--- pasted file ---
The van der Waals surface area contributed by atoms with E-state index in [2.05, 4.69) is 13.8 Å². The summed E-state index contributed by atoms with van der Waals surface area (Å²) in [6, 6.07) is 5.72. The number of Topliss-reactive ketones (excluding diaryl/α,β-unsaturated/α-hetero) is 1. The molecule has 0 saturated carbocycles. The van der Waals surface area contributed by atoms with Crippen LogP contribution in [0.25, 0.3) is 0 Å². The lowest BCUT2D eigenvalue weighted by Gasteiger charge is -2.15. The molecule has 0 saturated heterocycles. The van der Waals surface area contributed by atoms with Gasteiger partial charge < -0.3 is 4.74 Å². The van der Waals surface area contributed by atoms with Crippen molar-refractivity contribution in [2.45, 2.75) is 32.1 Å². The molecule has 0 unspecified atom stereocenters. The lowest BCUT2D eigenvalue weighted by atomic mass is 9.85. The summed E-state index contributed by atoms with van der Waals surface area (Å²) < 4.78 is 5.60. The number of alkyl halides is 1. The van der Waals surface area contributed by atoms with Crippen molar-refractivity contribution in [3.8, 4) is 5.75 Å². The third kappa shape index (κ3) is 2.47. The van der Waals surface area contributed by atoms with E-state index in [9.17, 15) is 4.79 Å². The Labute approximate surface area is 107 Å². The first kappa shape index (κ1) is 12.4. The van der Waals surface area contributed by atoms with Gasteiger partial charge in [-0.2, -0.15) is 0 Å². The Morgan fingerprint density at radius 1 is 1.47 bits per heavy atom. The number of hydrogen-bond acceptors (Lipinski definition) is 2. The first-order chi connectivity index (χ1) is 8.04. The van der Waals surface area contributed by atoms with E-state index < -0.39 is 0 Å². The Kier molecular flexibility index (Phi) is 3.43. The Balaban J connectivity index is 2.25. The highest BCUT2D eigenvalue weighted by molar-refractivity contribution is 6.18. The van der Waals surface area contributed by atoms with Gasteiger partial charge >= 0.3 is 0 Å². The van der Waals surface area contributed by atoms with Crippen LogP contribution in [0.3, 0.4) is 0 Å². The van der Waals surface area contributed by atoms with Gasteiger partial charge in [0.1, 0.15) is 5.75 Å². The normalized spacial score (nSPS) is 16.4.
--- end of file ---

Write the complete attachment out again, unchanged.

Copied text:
The van der Waals surface area contributed by atoms with E-state index in [2.05, 4.69) is 13.8 Å². The summed E-state index contributed by atoms with van der Waals surface area (Å²) in [6, 6.07) is 5.72. The number of Topliss-reactive ketones (excluding diaryl/α,β-unsaturated/α-hetero) is 1. The molecule has 0 saturated carbocycles. The van der Waals surface area contributed by atoms with Crippen LogP contribution in [0.25, 0.3) is 0 Å². The lowest BCUT2D eigenvalue weighted by Gasteiger charge is -2.15. The molecule has 0 saturated heterocycles. The van der Waals surface area contributed by atoms with Gasteiger partial charge < -0.3 is 4.74 Å². The van der Waals surface area contributed by atoms with Crippen molar-refractivity contribution in [2.45, 2.75) is 32.1 Å². The molecule has 0 unspecified atom stereocenters. The lowest BCUT2D eigenvalue weighted by atomic mass is 9.85. The summed E-state index contributed by atoms with van der Waals surface area (Å²) < 4.78 is 5.60. The number of alkyl halides is 1. The van der Waals surface area contributed by atoms with Crippen molar-refractivity contribution in [3.8, 4) is 5.75 Å². The third kappa shape index (κ3) is 2.47. The van der Waals surface area contributed by atoms with E-state index in [9.17, 15) is 4.79 Å². The Labute approximate surface area is 107 Å². The first kappa shape index (κ1) is 12.4. The van der Waals surface area contributed by atoms with Gasteiger partial charge in [-0.2, -0.15) is 0 Å². The Morgan fingerprint density at radius 1 is 1.47 bits per heavy atom. The number of hydrogen-bond acceptors (Lipinski definition) is 2. The first-order chi connectivity index (χ1) is 8.04. The van der Waals surface area contributed by atoms with E-state index < -0.39 is 0 Å². The Kier molecular flexibility index (Phi) is 3.43. The Balaban J connectivity index is 2.25. The highest BCUT2D eigenvalue weighted by molar-refractivity contribution is 6.18. The van der Waals surface area contributed by atoms with Gasteiger partial charge >= 0.3 is 0 Å². The van der Waals surface area contributed by atoms with Crippen LogP contribution in [0.3, 0.4) is 0 Å². The van der Waals surface area contributed by atoms with Gasteiger partial charge in [0.1, 0.15) is 5.75 Å². The normalized spacial score (nSPS) is 16.4.